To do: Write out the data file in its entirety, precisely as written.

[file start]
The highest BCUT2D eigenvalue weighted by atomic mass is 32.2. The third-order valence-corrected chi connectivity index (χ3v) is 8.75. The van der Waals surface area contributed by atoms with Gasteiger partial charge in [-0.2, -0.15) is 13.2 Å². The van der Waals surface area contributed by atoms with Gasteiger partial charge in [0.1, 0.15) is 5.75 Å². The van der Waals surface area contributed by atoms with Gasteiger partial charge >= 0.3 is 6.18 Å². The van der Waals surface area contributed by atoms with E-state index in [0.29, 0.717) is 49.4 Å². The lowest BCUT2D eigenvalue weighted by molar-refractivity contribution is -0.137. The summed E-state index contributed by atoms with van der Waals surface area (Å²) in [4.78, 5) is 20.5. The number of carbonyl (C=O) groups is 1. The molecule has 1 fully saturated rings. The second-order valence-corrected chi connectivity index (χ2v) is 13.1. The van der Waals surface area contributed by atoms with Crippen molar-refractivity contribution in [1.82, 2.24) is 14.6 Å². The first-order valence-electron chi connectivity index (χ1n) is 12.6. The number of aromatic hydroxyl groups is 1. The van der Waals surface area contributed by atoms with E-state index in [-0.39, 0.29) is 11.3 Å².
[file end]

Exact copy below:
The highest BCUT2D eigenvalue weighted by atomic mass is 32.2. The third-order valence-corrected chi connectivity index (χ3v) is 8.75. The van der Waals surface area contributed by atoms with Gasteiger partial charge in [-0.2, -0.15) is 13.2 Å². The van der Waals surface area contributed by atoms with Gasteiger partial charge in [0.1, 0.15) is 5.75 Å². The van der Waals surface area contributed by atoms with Gasteiger partial charge >= 0.3 is 6.18 Å². The van der Waals surface area contributed by atoms with E-state index in [0.29, 0.717) is 49.4 Å². The lowest BCUT2D eigenvalue weighted by molar-refractivity contribution is -0.137. The summed E-state index contributed by atoms with van der Waals surface area (Å²) in [4.78, 5) is 20.5. The number of carbonyl (C=O) groups is 1. The molecule has 1 fully saturated rings. The second-order valence-corrected chi connectivity index (χ2v) is 13.1. The van der Waals surface area contributed by atoms with Crippen molar-refractivity contribution in [1.82, 2.24) is 14.6 Å². The first-order valence-electron chi connectivity index (χ1n) is 12.6. The number of aromatic hydroxyl groups is 1. The van der Waals surface area contributed by atoms with E-state index in [-0.39, 0.29) is 11.3 Å².